Academy Award-nominated filmmaker Denis Villeneuve assumed the directing duties for the follow-up to Ridley Scott’s classic, Blade Runner 2049. Set 30 years after the events of the original, the story primarily follows a blade runner named “K” (Ryan Gosling).
What we quickly come to learn, which the promotional material for Blade Runner 2049 was keen not to reveal, is that “K” is not like blade runners before him because he is a Replicant, or so he believes. When the remains of a woman who died in childbirth is revealed to have been a Replicant, “K” is tasked with finding the child, only to find clues that suggest the child may be him.
In order to figure out the truth, “K” must track down the man who may be his father. Hiding in the uninhabitable remains of Las Vegas is where “K” finds Rick Deckard (Harrison Ford).
Blade Runner 2049 sort of takes the question of Rick Deckard’s humanity from the original and reverses it by following a seemingly artificial protagonist who begins to question if he may really be human or, more accurately, a cross-breed of human and Replicant (or Replicant and Replicant?) which the world had never imagined could be possible. As word begins to spread over this special child, Replicant manufacturing tycoon Niander Wallace (Jared Leto) sees this as a revolutionary opportunity for the future of his business.
While the original Blade Runner analyzes the concepts of humanity through the eyes of artificial people in a more empathetic lens, Blade Runner 2049 is nearly an indictment on the personification of material objects that our generation has thoughtlessly allowed. For instance, and most essentially, the relationship between “K” and his lover Joi (Ana de Armas), who is essentially a virtual reality Alexa.
The film does a masterful job at convincing us that the relationship between an artificial human and a hologram is a relationship of genuine affection, especially when Joi, after learning of “K’s” possible humanity, proposes he go by a real name: Joe. After Joi is killed when her emulator is stomped on seconds after she professes her love to “K,” he later sees an advertisement for the “Joi” VR product, which uses the name “Joe” as a generic name for the target male demographic.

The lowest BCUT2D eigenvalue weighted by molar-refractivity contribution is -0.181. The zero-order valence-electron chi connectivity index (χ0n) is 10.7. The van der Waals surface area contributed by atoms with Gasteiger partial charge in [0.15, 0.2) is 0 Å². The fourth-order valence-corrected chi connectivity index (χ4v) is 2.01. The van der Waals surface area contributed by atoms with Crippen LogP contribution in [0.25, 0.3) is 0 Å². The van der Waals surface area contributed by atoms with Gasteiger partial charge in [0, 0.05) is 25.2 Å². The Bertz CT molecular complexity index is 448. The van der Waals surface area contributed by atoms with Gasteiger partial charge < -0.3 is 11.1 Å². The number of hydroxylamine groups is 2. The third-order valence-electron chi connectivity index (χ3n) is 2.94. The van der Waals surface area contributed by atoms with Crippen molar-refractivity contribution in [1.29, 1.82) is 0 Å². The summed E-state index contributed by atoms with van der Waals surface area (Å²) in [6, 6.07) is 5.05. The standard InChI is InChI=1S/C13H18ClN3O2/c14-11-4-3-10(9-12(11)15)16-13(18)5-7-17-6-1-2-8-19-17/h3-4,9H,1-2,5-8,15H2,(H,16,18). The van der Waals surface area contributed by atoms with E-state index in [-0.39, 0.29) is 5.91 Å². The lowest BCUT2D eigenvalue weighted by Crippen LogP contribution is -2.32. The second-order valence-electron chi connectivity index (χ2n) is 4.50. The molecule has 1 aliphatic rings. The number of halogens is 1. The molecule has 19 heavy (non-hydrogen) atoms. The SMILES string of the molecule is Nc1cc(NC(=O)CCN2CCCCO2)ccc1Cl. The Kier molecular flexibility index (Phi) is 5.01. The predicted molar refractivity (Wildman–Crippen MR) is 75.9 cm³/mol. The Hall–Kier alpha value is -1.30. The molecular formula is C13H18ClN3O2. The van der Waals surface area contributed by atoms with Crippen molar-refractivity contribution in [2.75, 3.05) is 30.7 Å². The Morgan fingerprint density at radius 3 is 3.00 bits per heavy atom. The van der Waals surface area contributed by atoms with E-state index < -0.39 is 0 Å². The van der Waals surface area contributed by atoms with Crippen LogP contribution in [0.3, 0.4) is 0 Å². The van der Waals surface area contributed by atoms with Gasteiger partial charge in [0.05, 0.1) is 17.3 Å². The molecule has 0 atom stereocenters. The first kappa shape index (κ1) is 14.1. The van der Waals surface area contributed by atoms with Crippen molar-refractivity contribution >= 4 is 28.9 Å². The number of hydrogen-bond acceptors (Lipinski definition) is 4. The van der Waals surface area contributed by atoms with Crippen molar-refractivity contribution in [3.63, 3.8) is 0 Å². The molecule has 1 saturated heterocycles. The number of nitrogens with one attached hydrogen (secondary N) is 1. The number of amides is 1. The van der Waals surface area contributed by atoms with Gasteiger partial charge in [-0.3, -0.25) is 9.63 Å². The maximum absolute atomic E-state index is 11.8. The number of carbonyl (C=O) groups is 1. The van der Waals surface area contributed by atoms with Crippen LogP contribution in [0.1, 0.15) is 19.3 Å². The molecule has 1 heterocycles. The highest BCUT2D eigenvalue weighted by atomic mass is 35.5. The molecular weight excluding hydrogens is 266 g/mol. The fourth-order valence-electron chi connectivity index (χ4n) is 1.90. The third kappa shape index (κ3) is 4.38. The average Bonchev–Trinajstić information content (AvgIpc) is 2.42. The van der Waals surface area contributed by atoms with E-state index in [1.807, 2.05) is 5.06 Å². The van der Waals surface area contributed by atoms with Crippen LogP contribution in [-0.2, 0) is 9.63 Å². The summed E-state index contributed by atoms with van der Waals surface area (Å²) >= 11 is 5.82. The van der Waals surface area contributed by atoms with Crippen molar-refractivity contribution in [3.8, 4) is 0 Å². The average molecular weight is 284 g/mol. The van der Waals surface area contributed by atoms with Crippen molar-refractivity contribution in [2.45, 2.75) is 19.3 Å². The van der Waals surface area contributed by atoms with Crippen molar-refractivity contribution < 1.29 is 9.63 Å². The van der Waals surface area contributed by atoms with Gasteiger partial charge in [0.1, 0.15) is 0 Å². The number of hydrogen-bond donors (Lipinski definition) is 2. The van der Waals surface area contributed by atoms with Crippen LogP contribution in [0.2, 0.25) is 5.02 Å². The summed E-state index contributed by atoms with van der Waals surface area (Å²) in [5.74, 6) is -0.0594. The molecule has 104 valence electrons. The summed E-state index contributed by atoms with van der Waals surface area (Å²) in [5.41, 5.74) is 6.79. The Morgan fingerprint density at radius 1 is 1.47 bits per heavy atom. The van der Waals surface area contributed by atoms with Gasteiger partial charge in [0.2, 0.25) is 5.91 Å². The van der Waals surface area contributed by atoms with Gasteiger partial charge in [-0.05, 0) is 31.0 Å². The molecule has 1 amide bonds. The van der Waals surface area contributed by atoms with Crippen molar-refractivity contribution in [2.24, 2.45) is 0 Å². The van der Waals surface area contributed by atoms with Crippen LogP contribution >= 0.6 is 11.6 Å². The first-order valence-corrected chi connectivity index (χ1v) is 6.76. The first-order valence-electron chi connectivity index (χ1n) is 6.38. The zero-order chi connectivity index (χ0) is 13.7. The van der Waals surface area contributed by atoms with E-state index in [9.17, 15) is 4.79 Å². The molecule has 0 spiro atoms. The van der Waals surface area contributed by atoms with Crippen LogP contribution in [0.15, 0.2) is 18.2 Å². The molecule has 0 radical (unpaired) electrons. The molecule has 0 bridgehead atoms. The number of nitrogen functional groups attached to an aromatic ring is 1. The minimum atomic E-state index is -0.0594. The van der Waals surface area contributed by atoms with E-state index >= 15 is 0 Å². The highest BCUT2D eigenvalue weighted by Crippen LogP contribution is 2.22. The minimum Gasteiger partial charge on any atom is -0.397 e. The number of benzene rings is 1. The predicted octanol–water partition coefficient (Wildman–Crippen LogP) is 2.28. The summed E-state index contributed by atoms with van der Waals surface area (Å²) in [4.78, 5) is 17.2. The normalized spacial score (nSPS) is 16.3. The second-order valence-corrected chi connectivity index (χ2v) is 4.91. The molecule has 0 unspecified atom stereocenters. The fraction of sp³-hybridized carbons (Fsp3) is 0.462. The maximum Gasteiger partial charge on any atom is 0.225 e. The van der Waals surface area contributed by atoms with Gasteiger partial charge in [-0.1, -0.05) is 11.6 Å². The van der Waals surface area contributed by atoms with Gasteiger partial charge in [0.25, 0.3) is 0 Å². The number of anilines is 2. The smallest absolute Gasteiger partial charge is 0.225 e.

This brings up the question of whether or not Joi and “K’s” relationship was genuine and if the things she said to comfort him were just part of her programming. While the answer is left ambiguous, it does make us consider easily we allow ourselves to personify material objects given how easily the film convinces us that a hologram could be capable of love.
Yet, that also raises the question of what “K” is capable of, because until he begins to believe that he may be human, he is relatively cold and unfeeling, even toward "Jo" and especially to the Replicants he retires. He begins to understand the concept of humanity and sees it in others like him, even after he discovers that he is not Rick Deckard’s child after all, still recognizing the importance helping Deckard reunite with his real daughter in the end.
I believe Blade Runner 2049 improves on its predecessor mostly from its breathtaking, Oscar-winning cinematography by Roger Deakins, brilliant performances and thoroughly intriguing mystery plot. What I especially admire 2049 for is how it tackles the same themes and concepts as Blade Runner in a stunningly unique way.
While certain themes from the original Blade Runner are relevant to real life in several ways, its concepts lives mostly within its world, especially with the inclusion of Replicants. Blade Runner 2049 succeeds in both expanding on the world of the original while also commenting on real-life, modern-day concerns regarding how we interact with technology.
Blade Runner has always been a film that I admire for its groundbreaking visuals and thought-provoking themes more than I can say I enjoy it. As for Blade Runner 2049, not only do I admire its glorious cinematography and mind blowing ideas, I adore its thoroughly compelling mystery, fascinating character study and bewilderingly relatable subject matter.